Yesterday’s highlight in the Bush-administration-admitting-something-about-Iraq-abundantly-apparent-to-everyone-else category was this:
The U.S. force that scoured Iraq for weapons of mass destruction — cited by President Bush as justification for war — has abandoned its long and fruitless hunt, U.S. officials said on Wednesday. The 1,700-strong Iraq Survey Group, responsible for the hunt, last month wrapped up physical searches for weapons of mass destruction, and it will now gather information to help U.S. forces in Iraq win a bloody guerrilla war, officials said. “I felt like we would find weapons of mass destruction … like many — many here in the United States, many around the world,” Bush told ABC’s Barbara Walters, according to excerpts from an interview airing on Friday. Bush said “we need to find out what went wrong in the intelligence gathering,” and that the invasion was “absolutely” worth it even if there were no weapons of mass destruction.
Today, it’s this:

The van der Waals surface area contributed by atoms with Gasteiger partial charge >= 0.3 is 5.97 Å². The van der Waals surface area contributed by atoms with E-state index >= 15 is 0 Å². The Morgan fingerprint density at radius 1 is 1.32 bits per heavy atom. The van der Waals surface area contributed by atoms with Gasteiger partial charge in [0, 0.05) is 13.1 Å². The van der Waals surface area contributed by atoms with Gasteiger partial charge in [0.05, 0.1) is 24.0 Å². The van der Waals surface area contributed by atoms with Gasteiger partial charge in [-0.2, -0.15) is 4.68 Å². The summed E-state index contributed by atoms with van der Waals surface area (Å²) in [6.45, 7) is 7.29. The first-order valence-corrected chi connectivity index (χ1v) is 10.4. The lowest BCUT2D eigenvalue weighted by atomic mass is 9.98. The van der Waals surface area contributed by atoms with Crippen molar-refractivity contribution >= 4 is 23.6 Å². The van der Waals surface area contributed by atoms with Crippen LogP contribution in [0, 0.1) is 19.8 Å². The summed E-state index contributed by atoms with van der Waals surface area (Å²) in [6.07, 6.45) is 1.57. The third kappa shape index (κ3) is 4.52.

President Bush pledged to be more diplomatic, saying he regretted sending the wrong impression of the United States when he used phrases like “Bring ’em on” and “dead or alive” in his first term. In an interview with ABC’s Barbara Walters to be broadcast Friday, Bush said some of his past remarks were too blunt. “‘Bring it on’ was a little blunt,” the president said in a transcript of the interview released Thursday. “I remember when I talked about Osama bin Laden, I said we’re going to get him dead or alive. I guess it’s not the most diplomatic of language,” Bush said…In another mea culpa, the president said he felt his administration had done a poor job bolstering its image in the Muslim world. “Our public diplomacy efforts aren’t … very robust and aren’t very good compared to the public diplomacy efforts of those who would like to spread hatred and … vilify the United States,” Bush said.